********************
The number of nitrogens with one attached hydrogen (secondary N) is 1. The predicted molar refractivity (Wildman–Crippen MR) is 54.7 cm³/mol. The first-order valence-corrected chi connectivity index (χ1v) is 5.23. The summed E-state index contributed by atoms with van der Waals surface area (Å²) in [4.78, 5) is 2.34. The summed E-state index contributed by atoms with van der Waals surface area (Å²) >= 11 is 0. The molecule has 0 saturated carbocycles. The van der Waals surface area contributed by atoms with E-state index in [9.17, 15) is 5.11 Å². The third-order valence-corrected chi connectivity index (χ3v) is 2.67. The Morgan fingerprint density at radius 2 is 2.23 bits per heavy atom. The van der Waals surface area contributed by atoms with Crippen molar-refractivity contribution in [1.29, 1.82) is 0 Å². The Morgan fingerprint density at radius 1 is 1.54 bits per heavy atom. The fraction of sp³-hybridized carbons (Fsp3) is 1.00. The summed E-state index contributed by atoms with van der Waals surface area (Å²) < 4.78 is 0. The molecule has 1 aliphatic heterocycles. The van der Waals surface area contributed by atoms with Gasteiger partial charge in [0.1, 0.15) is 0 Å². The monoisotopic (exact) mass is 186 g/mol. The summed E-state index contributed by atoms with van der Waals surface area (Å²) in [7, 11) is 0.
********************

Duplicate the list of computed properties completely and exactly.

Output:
The number of nitrogens with one attached hydrogen (secondary N) is 1. The predicted molar refractivity (Wildman–Crippen MR) is 54.7 cm³/mol. The first-order valence-corrected chi connectivity index (χ1v) is 5.23. The summed E-state index contributed by atoms with van der Waals surface area (Å²) in [4.78, 5) is 2.34. The summed E-state index contributed by atoms with van der Waals surface area (Å²) >= 11 is 0. The molecule has 0 saturated carbocycles. The van der Waals surface area contributed by atoms with E-state index in [9.17, 15) is 5.11 Å². The third-order valence-corrected chi connectivity index (χ3v) is 2.67. The Morgan fingerprint density at radius 2 is 2.23 bits per heavy atom. The van der Waals surface area contributed by atoms with Crippen molar-refractivity contribution in [1.29, 1.82) is 0 Å². The Morgan fingerprint density at radius 1 is 1.54 bits per heavy atom. The fraction of sp³-hybridized carbons (Fsp3) is 1.00. The summed E-state index contributed by atoms with van der Waals surface area (Å²) < 4.78 is 0. The molecule has 1 aliphatic heterocycles. The van der Waals surface area contributed by atoms with Gasteiger partial charge in [0.1, 0.15) is 0 Å². The monoisotopic (exact) mass is 186 g/mol. The summed E-state index contributed by atoms with van der Waals surface area (Å²) in [7, 11) is 0.